Fire officials say they've been making progress fighting a wildfire that has been burning an area of Riverside County since Saturday, prompting evacuations and sending plumes of smoke across a wide area.
Evacuation orders for about 300 homes were lifted Sunday morning, but CalFire spokesperson Liz Brown said Sunday that high winds and dense brush has slowed firefighters down.
"The area is dense with fuel so mop up has been a little slow, but we're making good progress," she said. "We're making sure that our mop up is completely out and the fire is cold 'cause we don't want something to flare up and have the fire extend beyond our containment lines."
Brown said the fire changed directions early Sunday, relieving some concerns for nearby homes. Still, she said firefighters expect to be out for at least a couple days, working on surrounding the flames and stamping out areas that were only partially burned.
"We don't have the luxury of letting something cinder and have an ember burn," Brown said. "We need to make sure it's out because of the four-year drought and the critical level of fuel dryness."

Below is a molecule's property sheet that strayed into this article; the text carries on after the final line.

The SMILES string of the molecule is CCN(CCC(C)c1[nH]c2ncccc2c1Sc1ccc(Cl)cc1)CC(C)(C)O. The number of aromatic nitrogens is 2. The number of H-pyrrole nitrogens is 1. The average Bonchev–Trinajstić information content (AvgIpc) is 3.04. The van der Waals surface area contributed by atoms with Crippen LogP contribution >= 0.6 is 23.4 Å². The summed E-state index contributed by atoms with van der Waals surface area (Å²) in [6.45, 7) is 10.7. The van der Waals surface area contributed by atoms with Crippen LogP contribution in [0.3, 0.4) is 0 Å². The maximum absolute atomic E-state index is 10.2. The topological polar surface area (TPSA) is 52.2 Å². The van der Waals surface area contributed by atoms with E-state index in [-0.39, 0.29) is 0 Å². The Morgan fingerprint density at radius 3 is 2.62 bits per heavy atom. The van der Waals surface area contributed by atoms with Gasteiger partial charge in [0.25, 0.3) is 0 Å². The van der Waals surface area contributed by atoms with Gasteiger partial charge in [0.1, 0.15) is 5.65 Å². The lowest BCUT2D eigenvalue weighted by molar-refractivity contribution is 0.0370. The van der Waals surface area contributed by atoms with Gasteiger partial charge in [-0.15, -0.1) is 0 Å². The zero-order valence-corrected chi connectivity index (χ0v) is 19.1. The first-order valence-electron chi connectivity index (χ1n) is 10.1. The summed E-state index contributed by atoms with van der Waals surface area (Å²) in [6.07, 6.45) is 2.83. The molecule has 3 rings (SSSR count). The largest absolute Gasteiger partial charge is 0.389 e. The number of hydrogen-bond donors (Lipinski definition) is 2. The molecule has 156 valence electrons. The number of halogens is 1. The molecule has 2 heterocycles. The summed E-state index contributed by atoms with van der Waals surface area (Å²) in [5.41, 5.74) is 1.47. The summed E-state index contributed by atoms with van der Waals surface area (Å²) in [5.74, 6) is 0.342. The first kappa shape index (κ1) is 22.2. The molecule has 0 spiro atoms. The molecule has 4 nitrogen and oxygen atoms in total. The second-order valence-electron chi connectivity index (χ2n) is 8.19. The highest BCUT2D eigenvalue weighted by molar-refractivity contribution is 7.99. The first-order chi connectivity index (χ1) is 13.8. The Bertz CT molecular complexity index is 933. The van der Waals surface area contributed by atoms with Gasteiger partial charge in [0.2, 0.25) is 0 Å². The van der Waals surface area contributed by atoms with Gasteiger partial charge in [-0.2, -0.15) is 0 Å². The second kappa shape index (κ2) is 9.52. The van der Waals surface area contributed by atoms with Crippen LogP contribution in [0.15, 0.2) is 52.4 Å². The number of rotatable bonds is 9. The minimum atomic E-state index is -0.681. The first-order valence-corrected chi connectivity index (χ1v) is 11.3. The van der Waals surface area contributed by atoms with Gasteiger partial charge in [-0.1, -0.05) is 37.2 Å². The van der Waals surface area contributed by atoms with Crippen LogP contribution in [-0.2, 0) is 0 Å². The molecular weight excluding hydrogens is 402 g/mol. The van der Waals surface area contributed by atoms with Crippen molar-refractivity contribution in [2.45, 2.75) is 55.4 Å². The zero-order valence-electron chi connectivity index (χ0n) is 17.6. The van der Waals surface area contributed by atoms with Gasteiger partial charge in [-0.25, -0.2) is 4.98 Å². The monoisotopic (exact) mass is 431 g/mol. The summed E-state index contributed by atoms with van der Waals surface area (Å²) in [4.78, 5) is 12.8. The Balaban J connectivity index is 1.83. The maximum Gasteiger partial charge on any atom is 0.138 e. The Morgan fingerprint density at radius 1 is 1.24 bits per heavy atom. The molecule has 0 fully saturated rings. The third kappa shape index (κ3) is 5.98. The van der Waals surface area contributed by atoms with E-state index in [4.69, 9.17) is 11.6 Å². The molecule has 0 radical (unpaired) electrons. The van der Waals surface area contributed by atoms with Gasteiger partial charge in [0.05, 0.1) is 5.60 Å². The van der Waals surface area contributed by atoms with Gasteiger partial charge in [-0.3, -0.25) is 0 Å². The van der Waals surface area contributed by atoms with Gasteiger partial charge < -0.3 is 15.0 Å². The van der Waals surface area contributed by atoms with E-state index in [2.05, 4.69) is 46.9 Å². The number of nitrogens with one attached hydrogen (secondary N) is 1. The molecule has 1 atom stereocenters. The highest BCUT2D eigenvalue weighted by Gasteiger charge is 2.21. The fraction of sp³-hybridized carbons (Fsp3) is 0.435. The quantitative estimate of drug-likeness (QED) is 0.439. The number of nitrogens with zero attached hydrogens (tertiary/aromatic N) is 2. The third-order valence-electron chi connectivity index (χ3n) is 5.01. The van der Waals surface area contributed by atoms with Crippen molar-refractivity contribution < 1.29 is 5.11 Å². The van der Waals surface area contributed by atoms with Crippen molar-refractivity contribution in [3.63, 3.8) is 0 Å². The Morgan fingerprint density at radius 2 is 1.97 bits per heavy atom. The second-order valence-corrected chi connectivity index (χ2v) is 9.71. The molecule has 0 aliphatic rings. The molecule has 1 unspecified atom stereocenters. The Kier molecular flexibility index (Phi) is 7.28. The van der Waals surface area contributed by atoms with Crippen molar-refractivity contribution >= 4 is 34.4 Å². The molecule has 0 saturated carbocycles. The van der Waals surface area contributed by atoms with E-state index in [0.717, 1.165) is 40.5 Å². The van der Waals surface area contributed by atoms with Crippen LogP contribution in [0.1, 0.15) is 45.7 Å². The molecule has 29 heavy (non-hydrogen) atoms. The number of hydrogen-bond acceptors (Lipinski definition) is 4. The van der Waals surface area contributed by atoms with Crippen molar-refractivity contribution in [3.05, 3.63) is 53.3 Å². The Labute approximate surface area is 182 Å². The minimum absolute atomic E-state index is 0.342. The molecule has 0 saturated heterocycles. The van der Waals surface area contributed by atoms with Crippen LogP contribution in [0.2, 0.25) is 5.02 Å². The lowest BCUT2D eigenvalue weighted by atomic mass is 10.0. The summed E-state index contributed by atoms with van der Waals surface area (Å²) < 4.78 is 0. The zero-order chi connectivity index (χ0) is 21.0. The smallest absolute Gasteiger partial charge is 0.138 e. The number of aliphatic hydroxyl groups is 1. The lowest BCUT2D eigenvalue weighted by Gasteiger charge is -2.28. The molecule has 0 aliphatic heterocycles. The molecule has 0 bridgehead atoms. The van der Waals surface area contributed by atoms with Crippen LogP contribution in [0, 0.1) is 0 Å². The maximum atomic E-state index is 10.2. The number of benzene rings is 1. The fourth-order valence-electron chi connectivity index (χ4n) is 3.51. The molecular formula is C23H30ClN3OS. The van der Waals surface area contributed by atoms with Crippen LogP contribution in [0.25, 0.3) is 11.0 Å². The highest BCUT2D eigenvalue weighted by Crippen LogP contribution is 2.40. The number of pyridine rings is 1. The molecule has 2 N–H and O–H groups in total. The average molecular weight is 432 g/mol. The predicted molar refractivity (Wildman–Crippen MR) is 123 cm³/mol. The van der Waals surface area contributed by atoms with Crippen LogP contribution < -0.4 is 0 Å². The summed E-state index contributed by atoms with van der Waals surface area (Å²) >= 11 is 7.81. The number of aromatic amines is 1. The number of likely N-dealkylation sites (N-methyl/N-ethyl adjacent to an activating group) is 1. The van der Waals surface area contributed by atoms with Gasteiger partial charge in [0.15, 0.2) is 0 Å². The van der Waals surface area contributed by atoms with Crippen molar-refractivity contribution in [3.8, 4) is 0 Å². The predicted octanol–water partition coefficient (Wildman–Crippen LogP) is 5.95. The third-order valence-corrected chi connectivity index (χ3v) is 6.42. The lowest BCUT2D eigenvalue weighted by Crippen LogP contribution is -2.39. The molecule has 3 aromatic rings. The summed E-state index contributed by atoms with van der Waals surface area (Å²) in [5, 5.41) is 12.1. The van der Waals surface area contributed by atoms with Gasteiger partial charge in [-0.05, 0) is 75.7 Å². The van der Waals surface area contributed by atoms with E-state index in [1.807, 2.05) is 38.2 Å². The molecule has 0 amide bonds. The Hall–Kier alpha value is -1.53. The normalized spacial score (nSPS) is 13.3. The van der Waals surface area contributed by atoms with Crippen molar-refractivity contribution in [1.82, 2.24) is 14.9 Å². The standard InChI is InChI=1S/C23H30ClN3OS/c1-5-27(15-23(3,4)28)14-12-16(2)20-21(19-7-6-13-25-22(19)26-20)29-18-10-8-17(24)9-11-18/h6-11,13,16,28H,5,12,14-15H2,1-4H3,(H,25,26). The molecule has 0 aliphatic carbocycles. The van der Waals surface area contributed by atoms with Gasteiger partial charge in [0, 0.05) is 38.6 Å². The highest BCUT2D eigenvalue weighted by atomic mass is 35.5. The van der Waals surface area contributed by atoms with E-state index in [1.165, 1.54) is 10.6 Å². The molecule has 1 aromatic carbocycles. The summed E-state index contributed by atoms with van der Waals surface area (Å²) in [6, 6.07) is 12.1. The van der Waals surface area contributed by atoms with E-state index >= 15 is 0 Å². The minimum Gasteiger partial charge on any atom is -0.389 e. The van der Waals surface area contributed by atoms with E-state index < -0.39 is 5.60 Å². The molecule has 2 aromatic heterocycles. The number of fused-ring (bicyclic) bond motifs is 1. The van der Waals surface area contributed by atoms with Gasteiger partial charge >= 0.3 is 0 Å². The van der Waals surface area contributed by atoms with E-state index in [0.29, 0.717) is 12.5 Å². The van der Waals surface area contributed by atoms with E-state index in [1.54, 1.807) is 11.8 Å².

Winds, too, are still a concern, especially for those who live close by. The South Coast Air Quality District warned Sunday that air quality has reached unhealthy levels.
"The wind is carrying the smoke in all different directions," Brown said "We've even gotten reports into Ventura County."
Brown advised residents with asthma or other respiratory illnesses to keep an inhaler close by or to stay indoors. You can get some tips on staying healthy when air quality is low on KPCC's Fire Tracker.
Brown said she expects a cooling trend this week to help in the firefighting efforts.
The fire was reported shortly after 6 p.m. Saturday in the Prado Dam Flood Control Basin.
So far, there's no word on what might have caused the incident. No injuries or damage to homes have been reported.